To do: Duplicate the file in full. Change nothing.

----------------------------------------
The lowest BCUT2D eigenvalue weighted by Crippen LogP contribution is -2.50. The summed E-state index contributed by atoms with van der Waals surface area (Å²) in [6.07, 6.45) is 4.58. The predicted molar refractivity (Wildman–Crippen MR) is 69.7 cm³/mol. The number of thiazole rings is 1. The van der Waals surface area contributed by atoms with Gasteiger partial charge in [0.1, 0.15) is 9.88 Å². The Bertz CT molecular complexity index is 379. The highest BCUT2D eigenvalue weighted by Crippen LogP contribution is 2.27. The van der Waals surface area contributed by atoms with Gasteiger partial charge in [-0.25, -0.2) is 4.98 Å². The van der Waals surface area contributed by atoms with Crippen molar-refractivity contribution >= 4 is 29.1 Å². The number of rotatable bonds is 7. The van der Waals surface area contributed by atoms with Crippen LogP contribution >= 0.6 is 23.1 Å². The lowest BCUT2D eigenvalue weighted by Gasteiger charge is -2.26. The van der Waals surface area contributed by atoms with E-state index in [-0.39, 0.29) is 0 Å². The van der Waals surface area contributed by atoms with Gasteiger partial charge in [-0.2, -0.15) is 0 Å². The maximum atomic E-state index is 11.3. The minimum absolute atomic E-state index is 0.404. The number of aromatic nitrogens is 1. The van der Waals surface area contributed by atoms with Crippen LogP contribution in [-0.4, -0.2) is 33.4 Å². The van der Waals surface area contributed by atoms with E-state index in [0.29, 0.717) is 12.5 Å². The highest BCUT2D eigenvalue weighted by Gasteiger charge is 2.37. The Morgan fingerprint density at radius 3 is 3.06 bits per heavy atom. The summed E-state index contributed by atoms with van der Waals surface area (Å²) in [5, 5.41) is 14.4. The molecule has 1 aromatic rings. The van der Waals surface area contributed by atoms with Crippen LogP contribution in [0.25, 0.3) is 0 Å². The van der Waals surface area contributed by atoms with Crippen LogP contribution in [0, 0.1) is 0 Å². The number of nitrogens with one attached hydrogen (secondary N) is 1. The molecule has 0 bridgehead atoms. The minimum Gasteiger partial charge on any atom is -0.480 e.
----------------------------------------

The lowest BCUT2D eigenvalue weighted by Crippen LogP contribution is -2.50. The summed E-state index contributed by atoms with van der Waals surface area (Å²) in [6.07, 6.45) is 4.58. The predicted molar refractivity (Wildman–Crippen MR) is 69.7 cm³/mol. The number of thiazole rings is 1. The van der Waals surface area contributed by atoms with Gasteiger partial charge in [0.1, 0.15) is 9.88 Å². The Bertz CT molecular complexity index is 379. The highest BCUT2D eigenvalue weighted by Crippen LogP contribution is 2.27. The van der Waals surface area contributed by atoms with Gasteiger partial charge in [-0.25, -0.2) is 4.98 Å². The van der Waals surface area contributed by atoms with Crippen molar-refractivity contribution >= 4 is 29.1 Å². The number of rotatable bonds is 7. The van der Waals surface area contributed by atoms with Crippen LogP contribution >= 0.6 is 23.1 Å². The lowest BCUT2D eigenvalue weighted by Gasteiger charge is -2.26. The van der Waals surface area contributed by atoms with E-state index in [-0.39, 0.29) is 0 Å². The van der Waals surface area contributed by atoms with Gasteiger partial charge in [-0.2, -0.15) is 0 Å². The maximum atomic E-state index is 11.3. The minimum absolute atomic E-state index is 0.404. The number of aromatic nitrogens is 1. The van der Waals surface area contributed by atoms with Crippen LogP contribution in [-0.4, -0.2) is 33.4 Å². The van der Waals surface area contributed by atoms with E-state index in [0.29, 0.717) is 12.5 Å². The highest BCUT2D eigenvalue weighted by Gasteiger charge is 2.37. The Morgan fingerprint density at radius 3 is 3.06 bits per heavy atom. The summed E-state index contributed by atoms with van der Waals surface area (Å²) in [5, 5.41) is 14.4. The molecule has 1 aromatic rings. The van der Waals surface area contributed by atoms with Crippen LogP contribution in [0.25, 0.3) is 0 Å². The van der Waals surface area contributed by atoms with Crippen LogP contribution in [0, 0.1) is 0 Å². The number of nitrogens with one attached hydrogen (secondary N) is 1. The molecule has 0 bridgehead atoms. The minimum Gasteiger partial charge on any atom is -0.480 e.